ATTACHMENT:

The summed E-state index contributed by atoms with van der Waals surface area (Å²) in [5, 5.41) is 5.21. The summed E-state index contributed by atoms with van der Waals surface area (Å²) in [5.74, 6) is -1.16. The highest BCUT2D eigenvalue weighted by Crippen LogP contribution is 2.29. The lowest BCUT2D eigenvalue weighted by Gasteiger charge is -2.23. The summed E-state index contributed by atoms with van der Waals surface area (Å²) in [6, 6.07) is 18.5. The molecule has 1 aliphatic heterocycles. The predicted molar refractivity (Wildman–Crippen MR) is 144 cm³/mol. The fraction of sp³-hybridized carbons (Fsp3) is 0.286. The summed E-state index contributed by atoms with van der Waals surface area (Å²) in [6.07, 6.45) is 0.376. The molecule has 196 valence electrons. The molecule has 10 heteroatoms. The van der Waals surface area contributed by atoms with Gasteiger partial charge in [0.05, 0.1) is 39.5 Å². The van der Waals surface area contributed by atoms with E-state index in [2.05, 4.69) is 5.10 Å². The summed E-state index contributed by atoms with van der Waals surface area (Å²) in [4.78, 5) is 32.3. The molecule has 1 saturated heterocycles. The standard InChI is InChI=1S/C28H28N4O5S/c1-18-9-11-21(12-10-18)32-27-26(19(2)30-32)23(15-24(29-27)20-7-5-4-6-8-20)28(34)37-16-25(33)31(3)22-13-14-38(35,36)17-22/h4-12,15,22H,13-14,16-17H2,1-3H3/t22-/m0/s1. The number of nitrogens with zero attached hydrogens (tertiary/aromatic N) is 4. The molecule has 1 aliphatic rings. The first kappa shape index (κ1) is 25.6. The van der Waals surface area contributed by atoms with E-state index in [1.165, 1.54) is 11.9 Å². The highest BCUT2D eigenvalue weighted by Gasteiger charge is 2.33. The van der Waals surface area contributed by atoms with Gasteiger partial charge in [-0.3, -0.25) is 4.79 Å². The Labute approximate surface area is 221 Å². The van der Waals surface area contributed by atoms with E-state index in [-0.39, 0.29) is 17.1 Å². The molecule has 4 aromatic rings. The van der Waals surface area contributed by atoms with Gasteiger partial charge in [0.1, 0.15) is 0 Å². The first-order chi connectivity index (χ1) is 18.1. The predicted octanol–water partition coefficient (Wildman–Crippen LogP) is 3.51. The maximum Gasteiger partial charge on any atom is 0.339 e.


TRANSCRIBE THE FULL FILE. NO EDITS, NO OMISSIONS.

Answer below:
The summed E-state index contributed by atoms with van der Waals surface area (Å²) in [5, 5.41) is 5.21. The summed E-state index contributed by atoms with van der Waals surface area (Å²) in [5.74, 6) is -1.16. The highest BCUT2D eigenvalue weighted by Crippen LogP contribution is 2.29. The lowest BCUT2D eigenvalue weighted by Gasteiger charge is -2.23. The summed E-state index contributed by atoms with van der Waals surface area (Å²) in [6, 6.07) is 18.5. The molecule has 1 aliphatic heterocycles. The predicted molar refractivity (Wildman–Crippen MR) is 144 cm³/mol. The fraction of sp³-hybridized carbons (Fsp3) is 0.286. The summed E-state index contributed by atoms with van der Waals surface area (Å²) in [6.07, 6.45) is 0.376. The molecule has 196 valence electrons. The molecule has 10 heteroatoms. The van der Waals surface area contributed by atoms with Gasteiger partial charge in [0.05, 0.1) is 39.5 Å². The van der Waals surface area contributed by atoms with E-state index in [2.05, 4.69) is 5.10 Å². The summed E-state index contributed by atoms with van der Waals surface area (Å²) in [4.78, 5) is 32.3. The molecule has 1 saturated heterocycles. The standard InChI is InChI=1S/C28H28N4O5S/c1-18-9-11-21(12-10-18)32-27-26(19(2)30-32)23(15-24(29-27)20-7-5-4-6-8-20)28(34)37-16-25(33)31(3)22-13-14-38(35,36)17-22/h4-12,15,22H,13-14,16-17H2,1-3H3/t22-/m0/s1. The number of nitrogens with zero attached hydrogens (tertiary/aromatic N) is 4. The molecule has 1 aliphatic rings. The first kappa shape index (κ1) is 25.6. The van der Waals surface area contributed by atoms with E-state index in [1.165, 1.54) is 11.9 Å². The highest BCUT2D eigenvalue weighted by Gasteiger charge is 2.33. The van der Waals surface area contributed by atoms with Gasteiger partial charge in [-0.3, -0.25) is 4.79 Å². The Labute approximate surface area is 221 Å². The van der Waals surface area contributed by atoms with E-state index in [-0.39, 0.29) is 17.1 Å². The molecule has 4 aromatic rings. The van der Waals surface area contributed by atoms with Gasteiger partial charge in [0.1, 0.15) is 0 Å². The first-order chi connectivity index (χ1) is 18.1. The predicted octanol–water partition coefficient (Wildman–Crippen LogP) is 3.51. The maximum Gasteiger partial charge on any atom is 0.339 e.